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3 Destinations in the American South (You Haven't Been To)

Image courtesy: http://flickr.com/photos/21078769@N00

 

So, you think you've explored the USA? Hiked the Grand Tetons? Trekked the Grand Canyon? Paddled the Boundary Waters?

But have you been to these three off-radar locales?

Horse Pens 40, Alabama: Bouldering Mecca

Difficulty: Intermediate-Advanced

A privately-owned recreation area, Horse Pens 40—near Steele—is home to one of the most concentrated boulder fields on the planet. It’s an impressive collection of hardened (and sometimes not-so-hardened) sandstone littered amongst the deciduous trees and grasslands. And it’s been attracting boulderers for decades—stumping even pros with rock-problems rated beyond V11. (That’s climbing talk for really, really tough.) Fall and winter and considered the best times to climb. There’s a small fee to enter (approximately $8), and climbers can camp onsite at HP40 for a few bucks more.

Bombay Hook, Delaware: Birdwatcher's Delight

Difficulty: Beginner

Covering almost 16,000 acres of ecologically valuable salt marsh on Delaware Bay, Bombay Hook National Wildlife Refuge beckons birdwatchers the world-round. More than 300 bird species have been logged at Bombay Hook—most of which are migratory. Impressive bald eagles are frequently spotted, as are shorebirds, waterfowl, sparrows and many more. Hop in your car and tour the 12-mile road through the reserve, popping out to walk along the five nature trails—all of which feature 30-foot-tall observation towers where you can set-up with a pair of binoculars and a telephoto lens.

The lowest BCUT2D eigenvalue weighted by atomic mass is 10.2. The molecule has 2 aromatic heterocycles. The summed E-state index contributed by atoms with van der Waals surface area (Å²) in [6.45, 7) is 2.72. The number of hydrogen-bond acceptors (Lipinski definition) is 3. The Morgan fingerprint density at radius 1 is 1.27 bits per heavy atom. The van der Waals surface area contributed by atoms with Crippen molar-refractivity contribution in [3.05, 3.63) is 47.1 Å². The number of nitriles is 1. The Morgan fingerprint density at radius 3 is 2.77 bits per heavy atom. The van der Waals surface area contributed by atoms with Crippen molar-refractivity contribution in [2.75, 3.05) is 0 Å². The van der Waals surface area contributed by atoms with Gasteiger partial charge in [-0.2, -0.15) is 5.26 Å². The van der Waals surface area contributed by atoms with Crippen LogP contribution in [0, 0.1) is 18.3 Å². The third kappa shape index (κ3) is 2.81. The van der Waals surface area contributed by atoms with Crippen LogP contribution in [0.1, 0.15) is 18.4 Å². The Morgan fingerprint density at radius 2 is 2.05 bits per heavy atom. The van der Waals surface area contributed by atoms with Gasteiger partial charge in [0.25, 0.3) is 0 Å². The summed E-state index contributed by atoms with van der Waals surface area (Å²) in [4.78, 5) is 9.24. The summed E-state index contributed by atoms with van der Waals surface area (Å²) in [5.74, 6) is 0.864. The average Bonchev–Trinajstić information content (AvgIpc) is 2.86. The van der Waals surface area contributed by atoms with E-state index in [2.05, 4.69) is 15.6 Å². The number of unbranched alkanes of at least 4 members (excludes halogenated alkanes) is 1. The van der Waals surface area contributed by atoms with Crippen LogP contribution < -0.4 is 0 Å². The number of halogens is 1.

Georgia's Epic Salt Marsh

Difficulty: Intermediate

Welcome to a less-travelled facet of Georgia’s outdoors—the massive salt marshes that cover more than 100 miles of coastline in this swampy state. But what do you do in this flooded, murky landscape of waterways and dense grass? Slip into a pair of waders and pack your seven-weight fly rod. You’re going sight-fishing for redfish. A hard-fighting fish that grows up to 10 pounds, casting to a rising redfish in anticipation of a vicious strike and feisty battle is worth slinking through the sloppy marsh for hours. Some intrepid anglers have even launch stand-up paddleboards to paddle and fish at the same time. Best thing? Zero crowds.